The brand is named Splendid after his company and there are two vitola’s, a 4.75×54 Robusto Grande and a 5×52 Torpedo. Today I’m smoking the Robusto Grande that Jesper gave me at the Intertabac trade show in Dortmund last september. The sample I got came without a band but on Jesper’s Facebook page I saw pictures of the bands so I could include those in my rating. Jesper told me it took him three years to create this blend of Dominican tobaccos from the Navarette y Mao region and the Cuban seed wrapper from the Los Reyes family to create the smooth medium cubanesque he wanted to introduce to the Danish and European market. The expected retail price of the cigars will be between 9 and 10 euro per stick.


The wrapper looks great, dark and oily without big veins. The head is well rolled and quite flat so this is the perfect cigar to be punched. There is a strong hay aroma coming from the cigar. The construction feels good, no soft spots or plugs, all evenly packed. The cold draw is a little on the loose side and except for a very mild pepper on the tip of my tongue I don’t taste much.


You have read this before but I grabbed my trusted vintage Ronson, older than both me and Jesper and probably still in a better shape, to light this cigar. It’s easy to light the cigar and I taste a very nice and full coffee flavor with a hint of red pepper. After half an inch I taste a dark wood with a little pepper. The cigar gets a little spicier too with walnuts on the background, very mild though.


After a third the walnut flavor is growing stronger, well matched with the equally strong wood and a little pepper. Halfway walnut is the dominant flavor. After two thirds I taste a strong citrus with the nuts, overpowering the nuts a little.


The smoke is thick and luscious and white as can be. The ash is also very light colored and quite firm. The burn is good and the draw is better than during the cold draw. This cigar is medium plus bodied and full flavored. The smoke time was little over 90 minutes.

Would I buy this cigar again? Yes, this is a very nice smoke

Score: 91

91

Categories: 91, Dominican cigars, Splendid, Tabacalera Palma | Tags: , , , , , | 2 Comments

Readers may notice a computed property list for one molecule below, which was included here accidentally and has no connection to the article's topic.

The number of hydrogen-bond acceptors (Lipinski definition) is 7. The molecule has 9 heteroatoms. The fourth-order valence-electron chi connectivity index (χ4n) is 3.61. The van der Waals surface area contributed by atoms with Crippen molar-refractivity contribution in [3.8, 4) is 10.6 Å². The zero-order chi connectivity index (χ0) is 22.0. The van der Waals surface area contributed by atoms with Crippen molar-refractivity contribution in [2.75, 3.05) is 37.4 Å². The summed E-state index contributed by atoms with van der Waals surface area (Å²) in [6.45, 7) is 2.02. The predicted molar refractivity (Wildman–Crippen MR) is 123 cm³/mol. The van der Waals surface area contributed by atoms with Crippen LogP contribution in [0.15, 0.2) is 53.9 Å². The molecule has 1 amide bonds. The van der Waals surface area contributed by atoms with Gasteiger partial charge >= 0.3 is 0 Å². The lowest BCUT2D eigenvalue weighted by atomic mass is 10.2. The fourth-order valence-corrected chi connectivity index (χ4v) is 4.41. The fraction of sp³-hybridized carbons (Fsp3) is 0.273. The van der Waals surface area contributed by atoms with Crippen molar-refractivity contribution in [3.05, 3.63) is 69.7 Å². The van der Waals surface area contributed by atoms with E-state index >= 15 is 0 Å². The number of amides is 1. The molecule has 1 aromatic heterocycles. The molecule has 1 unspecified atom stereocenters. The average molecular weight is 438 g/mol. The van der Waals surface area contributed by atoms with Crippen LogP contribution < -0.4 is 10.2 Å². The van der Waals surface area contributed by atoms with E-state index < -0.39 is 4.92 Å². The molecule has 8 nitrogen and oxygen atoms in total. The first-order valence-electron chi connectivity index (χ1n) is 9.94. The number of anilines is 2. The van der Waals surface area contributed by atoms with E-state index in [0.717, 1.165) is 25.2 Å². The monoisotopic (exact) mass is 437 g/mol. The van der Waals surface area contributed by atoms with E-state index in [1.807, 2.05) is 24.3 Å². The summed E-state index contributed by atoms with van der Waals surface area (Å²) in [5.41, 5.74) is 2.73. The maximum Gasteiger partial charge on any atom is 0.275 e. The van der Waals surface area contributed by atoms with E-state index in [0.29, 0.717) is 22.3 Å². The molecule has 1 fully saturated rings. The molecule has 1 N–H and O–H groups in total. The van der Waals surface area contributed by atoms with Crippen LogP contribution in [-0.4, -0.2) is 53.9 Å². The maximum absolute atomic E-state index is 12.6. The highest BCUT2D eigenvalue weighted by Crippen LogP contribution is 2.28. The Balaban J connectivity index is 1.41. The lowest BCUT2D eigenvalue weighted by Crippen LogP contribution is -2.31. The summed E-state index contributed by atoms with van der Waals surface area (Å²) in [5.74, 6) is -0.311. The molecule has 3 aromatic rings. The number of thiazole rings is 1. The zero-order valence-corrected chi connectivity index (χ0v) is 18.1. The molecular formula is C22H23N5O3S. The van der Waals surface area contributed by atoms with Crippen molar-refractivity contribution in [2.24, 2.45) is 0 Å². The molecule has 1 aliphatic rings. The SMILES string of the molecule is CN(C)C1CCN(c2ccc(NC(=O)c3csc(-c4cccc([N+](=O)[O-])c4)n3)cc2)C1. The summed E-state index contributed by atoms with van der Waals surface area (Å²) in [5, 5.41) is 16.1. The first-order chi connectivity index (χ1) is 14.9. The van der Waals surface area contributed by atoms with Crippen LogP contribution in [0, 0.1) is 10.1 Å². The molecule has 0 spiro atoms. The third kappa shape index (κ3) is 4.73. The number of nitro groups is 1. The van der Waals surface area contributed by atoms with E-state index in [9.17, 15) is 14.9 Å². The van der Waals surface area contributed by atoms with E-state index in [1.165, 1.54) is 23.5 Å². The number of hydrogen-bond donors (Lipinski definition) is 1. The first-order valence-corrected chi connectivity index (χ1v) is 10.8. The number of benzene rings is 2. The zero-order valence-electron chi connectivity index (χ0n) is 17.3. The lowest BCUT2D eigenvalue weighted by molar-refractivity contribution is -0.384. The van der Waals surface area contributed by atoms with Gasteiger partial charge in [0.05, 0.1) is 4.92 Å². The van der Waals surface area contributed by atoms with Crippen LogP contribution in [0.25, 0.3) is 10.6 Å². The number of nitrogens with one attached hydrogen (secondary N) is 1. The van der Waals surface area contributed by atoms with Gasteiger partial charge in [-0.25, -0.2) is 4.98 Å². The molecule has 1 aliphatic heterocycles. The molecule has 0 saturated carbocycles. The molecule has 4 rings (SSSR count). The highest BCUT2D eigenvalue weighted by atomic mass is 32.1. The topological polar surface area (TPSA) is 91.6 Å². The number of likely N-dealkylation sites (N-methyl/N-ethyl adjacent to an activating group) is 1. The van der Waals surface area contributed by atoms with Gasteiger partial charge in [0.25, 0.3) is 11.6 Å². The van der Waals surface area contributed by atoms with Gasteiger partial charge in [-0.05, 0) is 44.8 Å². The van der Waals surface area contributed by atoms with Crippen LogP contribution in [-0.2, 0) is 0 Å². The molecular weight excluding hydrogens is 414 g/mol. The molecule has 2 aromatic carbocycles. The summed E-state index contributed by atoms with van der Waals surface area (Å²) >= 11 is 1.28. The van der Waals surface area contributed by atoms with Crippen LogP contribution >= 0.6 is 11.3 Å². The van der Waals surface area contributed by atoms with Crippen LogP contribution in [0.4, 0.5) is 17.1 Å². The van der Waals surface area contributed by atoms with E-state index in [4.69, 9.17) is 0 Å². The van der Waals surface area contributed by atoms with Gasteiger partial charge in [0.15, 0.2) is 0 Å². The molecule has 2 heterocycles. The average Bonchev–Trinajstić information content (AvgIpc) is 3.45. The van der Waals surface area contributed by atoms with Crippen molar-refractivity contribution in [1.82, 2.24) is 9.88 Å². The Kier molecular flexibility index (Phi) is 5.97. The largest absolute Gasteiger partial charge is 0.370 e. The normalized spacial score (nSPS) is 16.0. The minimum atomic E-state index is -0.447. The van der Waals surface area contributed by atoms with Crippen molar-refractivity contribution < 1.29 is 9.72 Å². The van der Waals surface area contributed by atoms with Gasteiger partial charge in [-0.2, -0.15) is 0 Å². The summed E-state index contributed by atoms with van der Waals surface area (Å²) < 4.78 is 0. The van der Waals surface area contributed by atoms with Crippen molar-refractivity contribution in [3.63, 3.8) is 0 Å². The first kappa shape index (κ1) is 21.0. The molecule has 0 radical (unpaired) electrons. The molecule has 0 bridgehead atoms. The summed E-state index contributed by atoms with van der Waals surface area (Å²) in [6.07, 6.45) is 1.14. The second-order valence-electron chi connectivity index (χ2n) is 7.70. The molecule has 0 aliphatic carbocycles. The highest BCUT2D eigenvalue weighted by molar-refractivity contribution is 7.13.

Nicoya Medios Robusto

At the intertabac trade show in Dortmund Germany back in 2015 I met an Australian gentleman by the name of Gerard Hayes while hanging out at the A.J. Fernandez booth and almost a year later I see both names pop up again, this time with Gerard’s name as brand owner of the new brand Nicoya and A.J. Fernandez as his manufacturer. It turned out that Gerard had founded this new brand, and as far as I know the only Australian cigar brand, even though the name Nicoya pays tribute to the Nicaraguan people who use it as slang to refer to their origin although other sources say the word Nicoya refers to the peninsula in Costa Rica that once belonged to Nicaragua and that the Nicaraguan people use the word Nicoya for land and territory that was stolen from them. Now, even though I visited Nicaragua twice and love the country I don’t know enough about the culture, the people and the history to tell which explanation is the right one, so you decide for yourself ok?


Nicoya is quite simple in setup, just two blends, the medium bodied medios (also referred to as Nicoya Red) and the fuerte aka Nicoya Purple and both just in one size, a 5×52 robusto. I met up with Gerard again at his booth at intertabac 2016 and had the pleasure to smoke both cigars. I was looking forward to that since A.J. Fernandez makes some of my favorite cigars and the cigars didn’t disappoint. Luckily Gerard gave me an extra set of cigars so I can do this review. Unfortunately I can’t show pictures of the boxes but they were so classy I wouldn’t mind making a table out of empty Nicoya boxes.


The Nicoya Medios robusto that I’m smoking now for this review is made with an Ecuadorean Habano Rosado wrapper, a Mexican binder and fillers from Jalapa, Esteli, Ometepe and some Dominican Habano 2000. The cigar has a nice, simple yet tasteful band, silver and red and the back of the bands are like wings, which is a nice detail. The wrapper is a little dull, but not in a way I would pass it in a humidor. The veins are thin and the head of the cigar is a bit bumpy. The construction feels good, evenly filled everywhere. The aroma is very pleasant, deep and rich, earthy and like being close to a horse. I punched the cigar, the cold draw is just fine and leaves a spicy flavor on my tongue with some raisin.


I grabbed my vintage Ronson again to light this cigar, my favorite way to light a cigar inside (outside a jet flame is a better choice). Lighting is a breeze, and I taste a nice medium coffee flavor. The coffee is getting stronger with a little citrus. The flavors are quite sharp. After a centimeter i taste wood and a growing citrus.

After a third I also taste some sweetness with the wood and the citrus is almost completely gone. I also taste some mild herbs. The flavors are well balanced. After two thirds I finally taste a little bit of pepper but with a sweetness that makes it very pleasurable combined with the wood.


The ash is white and firm and the draw is flawless. The smoke is reasonably thick and white, I also get a nice amount of smoke from the cigar. The burn is quite straight, not razor sharp but not still not enough to correct. The cigar is medium bodied and full flavored. The smoke time is about an hour and thirty minutes.

Would I buy this cigar again? Yes! It’s a great stick, Gerard and Abdel hit a homerun.

Score: 91

91

Categories: 91, Nicaraguan cigars, Nicoya, Tabacalera A.J. Fernandez | Tags: , , , , , , | 2 Comments